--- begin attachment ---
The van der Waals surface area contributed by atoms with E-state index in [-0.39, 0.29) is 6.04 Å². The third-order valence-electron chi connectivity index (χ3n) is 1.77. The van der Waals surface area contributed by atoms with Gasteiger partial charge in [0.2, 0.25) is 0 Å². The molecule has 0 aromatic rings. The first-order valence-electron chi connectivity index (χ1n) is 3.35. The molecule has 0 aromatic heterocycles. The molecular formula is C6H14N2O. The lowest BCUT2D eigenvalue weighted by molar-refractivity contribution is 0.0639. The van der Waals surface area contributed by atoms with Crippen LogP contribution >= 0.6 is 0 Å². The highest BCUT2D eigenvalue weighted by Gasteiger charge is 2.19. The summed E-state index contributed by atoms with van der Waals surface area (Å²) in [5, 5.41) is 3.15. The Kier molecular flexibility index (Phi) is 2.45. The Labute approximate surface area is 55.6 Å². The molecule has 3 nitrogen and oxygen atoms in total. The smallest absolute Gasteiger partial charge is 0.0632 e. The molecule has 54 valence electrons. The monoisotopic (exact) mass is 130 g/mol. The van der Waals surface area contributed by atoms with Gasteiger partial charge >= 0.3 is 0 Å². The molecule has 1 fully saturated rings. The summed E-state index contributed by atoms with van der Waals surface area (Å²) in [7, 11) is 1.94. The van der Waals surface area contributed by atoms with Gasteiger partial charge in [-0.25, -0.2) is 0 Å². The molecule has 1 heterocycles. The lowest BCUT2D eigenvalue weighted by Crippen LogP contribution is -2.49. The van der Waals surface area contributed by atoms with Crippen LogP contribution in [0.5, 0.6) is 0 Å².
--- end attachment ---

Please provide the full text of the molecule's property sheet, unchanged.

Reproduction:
The van der Waals surface area contributed by atoms with E-state index in [-0.39, 0.29) is 6.04 Å². The third-order valence-electron chi connectivity index (χ3n) is 1.77. The van der Waals surface area contributed by atoms with Gasteiger partial charge in [0.2, 0.25) is 0 Å². The molecule has 0 aromatic rings. The first-order valence-electron chi connectivity index (χ1n) is 3.35. The molecule has 0 aromatic heterocycles. The molecular formula is C6H14N2O. The lowest BCUT2D eigenvalue weighted by molar-refractivity contribution is 0.0639. The van der Waals surface area contributed by atoms with Crippen LogP contribution >= 0.6 is 0 Å². The highest BCUT2D eigenvalue weighted by Gasteiger charge is 2.19. The summed E-state index contributed by atoms with van der Waals surface area (Å²) in [5, 5.41) is 3.15. The Kier molecular flexibility index (Phi) is 2.45. The Labute approximate surface area is 55.6 Å². The molecule has 3 nitrogen and oxygen atoms in total. The smallest absolute Gasteiger partial charge is 0.0632 e. The molecule has 54 valence electrons. The monoisotopic (exact) mass is 130 g/mol. The van der Waals surface area contributed by atoms with Gasteiger partial charge >= 0.3 is 0 Å². The molecule has 1 fully saturated rings. The summed E-state index contributed by atoms with van der Waals surface area (Å²) in [7, 11) is 1.94. The van der Waals surface area contributed by atoms with Gasteiger partial charge in [-0.25, -0.2) is 0 Å². The molecule has 1 heterocycles. The lowest BCUT2D eigenvalue weighted by Crippen LogP contribution is -2.49. The van der Waals surface area contributed by atoms with Crippen LogP contribution in [0.5, 0.6) is 0 Å².